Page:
WRITTEN BY ANDREW FABIAN | PHOTOGRAPHY BY WYATT KOSTYGAN

Old Florida Fancy Endearing and wistful, the term “Old Florida” manages to celebrate the warm glow of a bygone era while simultaneously lamenting the end of said era. But “Old Florida” has no agreed-upon, codified meaning, no standardized set of colors or designs—it’s just some version of Florida in some indeterminate past. Maybe it’s a pastel-colored home on stilts, maybe it’s a mid-century roadside attraction, perhaps it’s embodied in a dockside seafood shack. Or maybe it’s all of those things. But whatever “Old Florida” means, you know it when you see it, as they say. And at The Porch on Anna Maria Island, Old Florida is alive, well and ready to be eaten.

OPENED IN A FAITHFULLY RESTORED CENTURY-OLD STRUCTURE that has served as a home, a restaurant and

a daycare, The Porch first strikes a guest with its charm. From the sandy two-lane road of Gulf Drive, its yellow façade, teal door and crushed shell landscape give it more the feel of a shabby beach shack with a fresh coat of paint than a restaurant with elevated fare. The interior is a cross between fishing shack-chic and history museum, with great attention paid to the island’s history and the building’s original design elements, like all-original windows and remediated hardwood floors. Owners Brianna and Joshua Foster were so committed to maintaining as much of the original building as possible that they even kept the kitchen tiny to avoid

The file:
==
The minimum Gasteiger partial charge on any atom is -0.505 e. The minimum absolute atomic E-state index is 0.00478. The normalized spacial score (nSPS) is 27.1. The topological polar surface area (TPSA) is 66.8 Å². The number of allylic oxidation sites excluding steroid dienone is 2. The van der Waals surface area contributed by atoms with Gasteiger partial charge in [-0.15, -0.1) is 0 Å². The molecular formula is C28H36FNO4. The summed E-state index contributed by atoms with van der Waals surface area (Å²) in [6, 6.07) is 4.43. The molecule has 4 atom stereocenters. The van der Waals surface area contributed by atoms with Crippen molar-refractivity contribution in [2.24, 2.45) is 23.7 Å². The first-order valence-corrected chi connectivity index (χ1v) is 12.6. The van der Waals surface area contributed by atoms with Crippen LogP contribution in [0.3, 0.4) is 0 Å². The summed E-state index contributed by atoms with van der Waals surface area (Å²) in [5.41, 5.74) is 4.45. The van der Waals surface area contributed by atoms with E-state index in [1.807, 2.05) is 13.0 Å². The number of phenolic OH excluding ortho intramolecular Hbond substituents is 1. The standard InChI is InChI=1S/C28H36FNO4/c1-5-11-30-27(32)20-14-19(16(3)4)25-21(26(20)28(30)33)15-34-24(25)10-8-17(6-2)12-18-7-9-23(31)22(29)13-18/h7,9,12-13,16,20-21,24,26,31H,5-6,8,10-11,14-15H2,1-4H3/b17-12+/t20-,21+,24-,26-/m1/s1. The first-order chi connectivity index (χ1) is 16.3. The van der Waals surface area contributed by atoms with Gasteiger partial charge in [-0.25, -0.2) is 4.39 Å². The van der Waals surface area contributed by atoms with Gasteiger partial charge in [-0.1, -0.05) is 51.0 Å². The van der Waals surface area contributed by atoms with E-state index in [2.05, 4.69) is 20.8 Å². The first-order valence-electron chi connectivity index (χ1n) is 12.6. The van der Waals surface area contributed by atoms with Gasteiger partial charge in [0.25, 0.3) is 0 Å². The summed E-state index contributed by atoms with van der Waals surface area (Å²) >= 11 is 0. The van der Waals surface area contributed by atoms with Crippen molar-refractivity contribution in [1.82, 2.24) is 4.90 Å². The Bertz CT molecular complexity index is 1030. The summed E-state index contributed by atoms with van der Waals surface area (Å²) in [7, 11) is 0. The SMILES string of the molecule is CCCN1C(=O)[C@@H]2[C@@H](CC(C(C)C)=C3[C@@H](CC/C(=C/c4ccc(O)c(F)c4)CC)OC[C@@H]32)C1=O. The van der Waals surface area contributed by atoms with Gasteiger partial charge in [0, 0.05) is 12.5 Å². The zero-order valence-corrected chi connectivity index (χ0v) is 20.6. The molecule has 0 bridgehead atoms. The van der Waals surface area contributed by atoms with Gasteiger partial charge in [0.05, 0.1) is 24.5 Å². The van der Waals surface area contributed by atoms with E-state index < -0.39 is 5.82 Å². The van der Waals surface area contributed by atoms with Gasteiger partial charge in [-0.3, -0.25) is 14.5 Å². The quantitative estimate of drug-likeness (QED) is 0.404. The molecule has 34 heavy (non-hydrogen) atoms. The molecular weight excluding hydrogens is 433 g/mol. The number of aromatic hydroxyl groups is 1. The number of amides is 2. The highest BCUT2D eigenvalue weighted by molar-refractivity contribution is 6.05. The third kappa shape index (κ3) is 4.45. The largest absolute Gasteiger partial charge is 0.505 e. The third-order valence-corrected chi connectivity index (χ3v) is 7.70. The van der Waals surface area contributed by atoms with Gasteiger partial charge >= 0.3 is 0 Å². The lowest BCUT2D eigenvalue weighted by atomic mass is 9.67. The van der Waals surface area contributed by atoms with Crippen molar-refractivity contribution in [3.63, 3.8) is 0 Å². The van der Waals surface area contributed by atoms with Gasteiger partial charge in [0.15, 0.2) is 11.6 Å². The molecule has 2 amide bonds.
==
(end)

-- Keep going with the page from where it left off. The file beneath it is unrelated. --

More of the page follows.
tearing walls down. “We don’t even have room for a freezer back there,” jokes Brianna, “so you know all of our food is made fresh and never frozen.” And it seems the whole concept is carefully tuned to the sensibilities of its context and its beach-going clientele. Those sandy sensibilities call for refreshing beverages, first and foremost. An assortment of spritzes, sangrias and mimosas offer something sweet and cool to beat the heat, but The Porch adds small touches that make these their own. The Pasubio lemonade spritz features an amaro from the Dolomite Mountains of Italy’s Trentino region that, unique among amari, makes use of berries. Still, like many amari, Pasubio has pine and herb undertones to go along with a touch of bitterness and